‘Postales,’ Feature Shot With Panasonic AG-HPX500 P2 HD Camcorder, Selected To Partcipate In IFP’S 2009 Narrative Independent Filmmaker Lab

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Last Updated: June 4, 2009 6:09 pm GMT
(Secaucus, New Jersey--June 4, 2009) "Postales" (Postcards), written and directed by Josh Hyde, has been chosen to participate in the Independent Feature Project’s (IFP) 2009 Narrative Independent Filmmaker Lab, upcoming in New York City, June 8 – 12.

The feature, shot with Panasonic’s AG-HPX500 2/3” P2 HD shoulder-mount camcorder, is one of only ten narrative rough cuts singled out by the IFP because of its artistic vision and outstanding promise. The Director of Photography was Dan Fischer.

Postales is a cross-cultural love story shot in the streets of Cusco, Peru in which Pablo, a postcard-selling street kid, meets a young America tourist and, curious, follows her back to her hotel, setting off a chain of events that culminate with a stolen wallet, young love, and a family losing its home.

The earlier short version of Postales, entitled Chicle, was one of 17 student shorts selected to screen at the 2005 Tribeca Film Festival, and went on to win prizes at the Hamptons, Black Mariah and Chicago International Film Festivals, as well as to screen at the Berlin International Film Festival.

“We needed a robust camera like the HPX500 that could easily take primes and fit onto a Steadicam to tell a story set 12,000 feet in the Andes--plus have the footage available immediately to edit on site,” said Hyde. “And when I say immediately, I mean instantly. The camera was a tank--it never flinched during production.”

“The HPX500 was a great fit for Postales,” said DP Fischer, who owns the camera that was used on the shoot. “Cusco has virtually no production support, so we needed a fast, efficient team and gear. I loved the idea of a solid-state camera, and when Josh and I evaluated the P2 line-up at Abel Cine Tech (New York, NY), I was turned on instantly by the ease of workflow and immediate results. We tested the HPX500, and given the quality of lenses available for it, the image quality is unsurpassed in its price range.”

“Our Peruvian family lives in a mud brick adobe house that was extremely dirty and dusty,” he added. “That was one location where I’d have been terrified if I were shooting film. Not having moving parts in the camera was phenomenal.”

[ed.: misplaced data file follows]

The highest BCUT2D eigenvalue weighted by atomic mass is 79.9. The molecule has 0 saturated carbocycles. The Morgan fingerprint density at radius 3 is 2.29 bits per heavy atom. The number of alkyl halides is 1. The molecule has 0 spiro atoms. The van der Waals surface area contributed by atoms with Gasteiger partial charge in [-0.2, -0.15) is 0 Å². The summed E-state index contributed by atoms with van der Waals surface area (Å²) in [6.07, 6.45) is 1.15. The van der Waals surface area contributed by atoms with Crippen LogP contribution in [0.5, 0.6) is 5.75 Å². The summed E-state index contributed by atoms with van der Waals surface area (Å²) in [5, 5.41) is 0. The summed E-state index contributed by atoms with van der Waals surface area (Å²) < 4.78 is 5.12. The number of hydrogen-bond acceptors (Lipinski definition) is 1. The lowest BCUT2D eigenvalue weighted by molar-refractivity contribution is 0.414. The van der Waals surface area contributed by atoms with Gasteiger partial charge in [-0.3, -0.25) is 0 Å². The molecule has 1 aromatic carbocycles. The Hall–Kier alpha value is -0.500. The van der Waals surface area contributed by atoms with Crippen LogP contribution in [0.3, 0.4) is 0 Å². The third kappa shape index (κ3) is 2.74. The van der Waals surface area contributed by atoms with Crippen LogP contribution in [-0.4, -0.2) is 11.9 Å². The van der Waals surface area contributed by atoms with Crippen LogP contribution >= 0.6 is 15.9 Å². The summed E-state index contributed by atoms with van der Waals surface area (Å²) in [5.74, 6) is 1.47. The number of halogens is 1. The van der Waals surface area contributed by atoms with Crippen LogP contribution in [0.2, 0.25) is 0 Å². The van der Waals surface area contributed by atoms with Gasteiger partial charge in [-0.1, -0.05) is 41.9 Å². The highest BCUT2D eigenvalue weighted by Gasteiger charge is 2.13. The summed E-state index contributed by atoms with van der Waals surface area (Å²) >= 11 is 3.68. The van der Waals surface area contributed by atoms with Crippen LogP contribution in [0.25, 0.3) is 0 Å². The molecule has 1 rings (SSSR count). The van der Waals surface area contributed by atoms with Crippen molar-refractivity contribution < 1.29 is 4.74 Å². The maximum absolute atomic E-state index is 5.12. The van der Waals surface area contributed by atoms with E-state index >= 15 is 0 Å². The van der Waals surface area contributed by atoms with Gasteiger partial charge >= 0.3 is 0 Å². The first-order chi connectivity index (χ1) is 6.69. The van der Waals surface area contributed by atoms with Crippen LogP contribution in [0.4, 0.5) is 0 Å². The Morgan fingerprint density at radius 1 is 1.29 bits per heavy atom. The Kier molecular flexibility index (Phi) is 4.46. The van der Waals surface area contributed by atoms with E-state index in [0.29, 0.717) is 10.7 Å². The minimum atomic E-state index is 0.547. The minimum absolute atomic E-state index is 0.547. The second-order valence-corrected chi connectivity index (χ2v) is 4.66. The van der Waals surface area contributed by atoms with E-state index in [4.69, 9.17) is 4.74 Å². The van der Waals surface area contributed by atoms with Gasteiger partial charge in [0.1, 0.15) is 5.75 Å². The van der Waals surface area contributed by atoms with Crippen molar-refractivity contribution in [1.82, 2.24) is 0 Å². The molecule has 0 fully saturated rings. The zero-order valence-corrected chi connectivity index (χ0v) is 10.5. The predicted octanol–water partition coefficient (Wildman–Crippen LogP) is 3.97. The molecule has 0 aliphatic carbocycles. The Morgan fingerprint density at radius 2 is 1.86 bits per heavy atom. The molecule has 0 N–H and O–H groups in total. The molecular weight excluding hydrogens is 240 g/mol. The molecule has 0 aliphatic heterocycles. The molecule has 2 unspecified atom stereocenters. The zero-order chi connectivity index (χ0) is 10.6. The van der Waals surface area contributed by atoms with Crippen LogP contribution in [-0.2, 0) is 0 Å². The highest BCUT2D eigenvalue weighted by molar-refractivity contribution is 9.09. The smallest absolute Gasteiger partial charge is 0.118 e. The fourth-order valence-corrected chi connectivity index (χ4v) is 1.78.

Postales had a 24-day shoot on location in Peru last fall. The filmmakers shot several camera tests in their home base of Chicago. “I color timed the tests,” Fischer said. “We shot it as clean as we could as I didn’t want any effects limiting me in post. I already knew our look, and this way we could walk into the post house with the deepest saturation, giving me the best ability to bring the image right where I needed it.”

“The dynamic range of the HPX500 is great, eight to 10 stops depending on where your exposure sits,” he continued. “I liked to underexpose just slightly because I can pull it up in post and keep my blacks solid and bring out desired detail in my highlights. I rate the camera at 500 ISO so I had ND filters on often during day shoots. All of our nights moved quickly; while I was setting lights with my gaffer, I could shoot some doc moments with the available ball sodium vapors that line the streets of Cusco. Incredible!”

”I’ve been very surprised by how much I can tweak the image in post. Having worked extensively with film negatives in post, I loved how much I could pull and push the HPX500 image around. I’ve been disappointed in the past with the lack of latitude most video cameras seem to have, but that isn’t an issue with the HPX500.”